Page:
Vertical Analysis

Vertical analysis is a financial statement analysis technique in which each line item of a financial statement, usually balance sheet and income statement, is stated as percentage of the base figure of the financial statement. Vertical analysis may also be performed on a cash flow statement. The base figure is total assets in case of balance sheet, total revenue in case of income statement and total net cash flow in case of a cash flow statement.

To perform vertical analysis of a financial statement, each item is divided by the base figure as stated above and the resulting percentages are used to create common-sized financial statements. An example of a vertically analyzed income statement is given below:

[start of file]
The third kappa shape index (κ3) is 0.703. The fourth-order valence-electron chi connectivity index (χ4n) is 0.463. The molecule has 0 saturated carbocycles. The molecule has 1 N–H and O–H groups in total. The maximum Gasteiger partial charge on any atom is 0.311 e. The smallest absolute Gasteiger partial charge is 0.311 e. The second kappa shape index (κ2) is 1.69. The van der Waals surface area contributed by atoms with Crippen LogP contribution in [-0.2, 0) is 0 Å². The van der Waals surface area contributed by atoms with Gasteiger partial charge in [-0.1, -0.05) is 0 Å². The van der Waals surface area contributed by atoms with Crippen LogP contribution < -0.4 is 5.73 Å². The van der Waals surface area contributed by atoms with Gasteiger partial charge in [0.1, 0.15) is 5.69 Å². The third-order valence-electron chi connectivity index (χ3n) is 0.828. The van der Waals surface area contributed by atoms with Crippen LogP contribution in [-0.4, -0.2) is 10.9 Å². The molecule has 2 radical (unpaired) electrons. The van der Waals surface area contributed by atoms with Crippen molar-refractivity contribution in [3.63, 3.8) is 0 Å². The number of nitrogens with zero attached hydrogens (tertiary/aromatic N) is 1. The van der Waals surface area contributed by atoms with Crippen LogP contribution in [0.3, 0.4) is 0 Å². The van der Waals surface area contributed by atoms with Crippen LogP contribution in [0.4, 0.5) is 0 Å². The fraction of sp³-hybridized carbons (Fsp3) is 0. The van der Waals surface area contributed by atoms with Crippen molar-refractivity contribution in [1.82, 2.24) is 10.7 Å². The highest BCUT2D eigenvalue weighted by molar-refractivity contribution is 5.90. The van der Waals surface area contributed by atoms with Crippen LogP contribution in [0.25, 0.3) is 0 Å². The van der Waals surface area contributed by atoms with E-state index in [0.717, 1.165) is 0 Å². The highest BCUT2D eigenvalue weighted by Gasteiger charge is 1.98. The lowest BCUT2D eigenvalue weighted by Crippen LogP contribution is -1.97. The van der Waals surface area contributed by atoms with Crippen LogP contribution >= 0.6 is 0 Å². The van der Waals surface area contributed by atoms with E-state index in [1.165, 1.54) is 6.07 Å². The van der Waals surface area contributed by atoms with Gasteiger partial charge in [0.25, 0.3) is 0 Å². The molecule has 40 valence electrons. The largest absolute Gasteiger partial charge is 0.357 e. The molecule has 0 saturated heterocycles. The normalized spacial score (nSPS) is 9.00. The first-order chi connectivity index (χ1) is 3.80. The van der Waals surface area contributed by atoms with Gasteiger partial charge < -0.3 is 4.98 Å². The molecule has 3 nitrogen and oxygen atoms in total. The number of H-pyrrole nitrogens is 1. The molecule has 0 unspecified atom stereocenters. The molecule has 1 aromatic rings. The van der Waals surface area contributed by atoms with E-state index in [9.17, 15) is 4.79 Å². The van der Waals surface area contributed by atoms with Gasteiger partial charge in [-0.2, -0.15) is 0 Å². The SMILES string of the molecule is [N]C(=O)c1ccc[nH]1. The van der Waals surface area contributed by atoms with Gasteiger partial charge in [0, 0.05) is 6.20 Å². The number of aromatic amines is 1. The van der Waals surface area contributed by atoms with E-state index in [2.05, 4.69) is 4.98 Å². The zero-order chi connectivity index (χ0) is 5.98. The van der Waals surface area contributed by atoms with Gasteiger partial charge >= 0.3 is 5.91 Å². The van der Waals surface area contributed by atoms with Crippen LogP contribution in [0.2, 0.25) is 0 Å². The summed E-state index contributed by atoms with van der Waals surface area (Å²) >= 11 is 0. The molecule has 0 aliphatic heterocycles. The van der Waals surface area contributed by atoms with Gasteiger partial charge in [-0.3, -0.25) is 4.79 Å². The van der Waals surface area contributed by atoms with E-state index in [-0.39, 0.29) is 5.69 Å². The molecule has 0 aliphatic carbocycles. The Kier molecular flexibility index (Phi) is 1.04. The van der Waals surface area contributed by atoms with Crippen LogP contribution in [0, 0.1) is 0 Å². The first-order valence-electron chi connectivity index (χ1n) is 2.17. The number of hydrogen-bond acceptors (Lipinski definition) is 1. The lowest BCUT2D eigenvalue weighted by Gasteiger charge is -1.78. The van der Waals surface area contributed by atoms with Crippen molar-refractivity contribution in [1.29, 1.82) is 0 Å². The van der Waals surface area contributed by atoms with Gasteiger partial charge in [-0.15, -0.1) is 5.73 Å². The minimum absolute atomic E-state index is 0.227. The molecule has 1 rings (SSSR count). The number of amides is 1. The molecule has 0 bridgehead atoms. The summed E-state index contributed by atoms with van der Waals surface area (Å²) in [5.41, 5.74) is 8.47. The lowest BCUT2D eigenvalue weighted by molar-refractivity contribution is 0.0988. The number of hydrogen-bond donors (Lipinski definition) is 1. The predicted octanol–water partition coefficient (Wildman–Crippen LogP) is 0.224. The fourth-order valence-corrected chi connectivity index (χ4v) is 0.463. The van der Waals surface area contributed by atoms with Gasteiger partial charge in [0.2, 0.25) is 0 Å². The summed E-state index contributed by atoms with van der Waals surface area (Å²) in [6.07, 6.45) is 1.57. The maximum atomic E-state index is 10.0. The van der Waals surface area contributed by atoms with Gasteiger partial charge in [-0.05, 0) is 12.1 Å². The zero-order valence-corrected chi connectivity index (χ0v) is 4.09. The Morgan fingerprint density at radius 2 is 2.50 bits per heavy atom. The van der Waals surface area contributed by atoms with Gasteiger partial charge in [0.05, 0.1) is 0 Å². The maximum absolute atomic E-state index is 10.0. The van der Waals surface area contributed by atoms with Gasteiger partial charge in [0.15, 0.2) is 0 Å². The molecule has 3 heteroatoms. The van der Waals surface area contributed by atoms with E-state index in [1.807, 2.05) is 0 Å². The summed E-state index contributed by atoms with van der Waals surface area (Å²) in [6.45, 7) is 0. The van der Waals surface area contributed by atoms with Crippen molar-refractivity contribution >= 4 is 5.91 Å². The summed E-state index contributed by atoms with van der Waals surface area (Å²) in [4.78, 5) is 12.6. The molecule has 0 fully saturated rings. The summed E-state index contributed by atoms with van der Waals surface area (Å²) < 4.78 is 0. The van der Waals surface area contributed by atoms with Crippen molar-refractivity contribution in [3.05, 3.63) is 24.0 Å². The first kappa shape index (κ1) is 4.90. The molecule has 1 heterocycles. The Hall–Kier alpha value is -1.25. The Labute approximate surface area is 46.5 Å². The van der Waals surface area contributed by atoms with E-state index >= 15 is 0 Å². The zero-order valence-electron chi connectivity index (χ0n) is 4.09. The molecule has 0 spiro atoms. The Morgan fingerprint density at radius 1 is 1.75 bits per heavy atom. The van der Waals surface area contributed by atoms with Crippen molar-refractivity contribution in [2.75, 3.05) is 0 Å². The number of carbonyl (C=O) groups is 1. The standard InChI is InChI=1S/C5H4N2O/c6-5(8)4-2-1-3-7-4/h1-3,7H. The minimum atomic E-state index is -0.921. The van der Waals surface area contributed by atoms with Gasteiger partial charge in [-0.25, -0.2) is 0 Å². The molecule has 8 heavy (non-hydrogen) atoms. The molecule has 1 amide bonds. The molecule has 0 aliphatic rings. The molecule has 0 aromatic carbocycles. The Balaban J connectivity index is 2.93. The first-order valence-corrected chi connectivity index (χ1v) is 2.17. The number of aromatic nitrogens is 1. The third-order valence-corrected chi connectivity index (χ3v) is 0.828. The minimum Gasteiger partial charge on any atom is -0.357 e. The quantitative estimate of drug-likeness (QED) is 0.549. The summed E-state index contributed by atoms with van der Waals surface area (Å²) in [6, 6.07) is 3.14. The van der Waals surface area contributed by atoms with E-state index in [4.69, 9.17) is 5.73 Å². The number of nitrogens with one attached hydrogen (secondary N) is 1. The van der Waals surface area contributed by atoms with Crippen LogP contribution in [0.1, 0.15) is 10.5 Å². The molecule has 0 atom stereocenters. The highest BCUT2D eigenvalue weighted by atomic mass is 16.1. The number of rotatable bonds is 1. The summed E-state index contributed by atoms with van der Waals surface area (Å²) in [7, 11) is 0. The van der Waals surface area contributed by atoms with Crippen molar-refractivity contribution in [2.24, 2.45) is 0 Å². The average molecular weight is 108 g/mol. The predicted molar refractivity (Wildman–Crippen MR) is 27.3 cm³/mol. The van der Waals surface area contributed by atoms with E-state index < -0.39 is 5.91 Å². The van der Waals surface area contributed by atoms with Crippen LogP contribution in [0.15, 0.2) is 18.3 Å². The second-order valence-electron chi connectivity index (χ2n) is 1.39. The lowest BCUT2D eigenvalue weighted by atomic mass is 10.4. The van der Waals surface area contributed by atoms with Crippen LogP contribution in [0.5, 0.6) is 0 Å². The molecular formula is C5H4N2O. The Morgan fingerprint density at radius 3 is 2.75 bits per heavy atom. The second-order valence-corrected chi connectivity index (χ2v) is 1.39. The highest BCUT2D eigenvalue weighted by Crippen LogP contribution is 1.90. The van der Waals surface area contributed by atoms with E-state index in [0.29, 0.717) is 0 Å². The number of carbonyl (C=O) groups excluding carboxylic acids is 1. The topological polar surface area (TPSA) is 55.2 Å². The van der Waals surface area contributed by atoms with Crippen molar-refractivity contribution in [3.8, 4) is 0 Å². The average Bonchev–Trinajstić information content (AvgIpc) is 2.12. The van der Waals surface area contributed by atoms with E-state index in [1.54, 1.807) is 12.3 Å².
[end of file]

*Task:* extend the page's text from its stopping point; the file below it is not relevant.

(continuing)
Cost of Sales328,50056.0
Gross Profit258,50044.0
Selling Expenses61,20010.4
Administrative Expenses84,00014.3
Operating Income113,30019.3
Income Tax40,0006.8
Net Income73,30012.5

Vertical analysis helps in comparing the performance and financial position of two businesses of different size. A vertically analyzed financial statement may be visually presented in a pie chart. Such a pie chart of a balance sheet may show items such as current and non-current assets and liabilities and owners' equity. Usually, vertical analysis is performed for single period but occasionally it may be performed for two or more consecutive periods to understand how items changed over time as percent of base figure.

Written by Irfanullah Jan and last revised on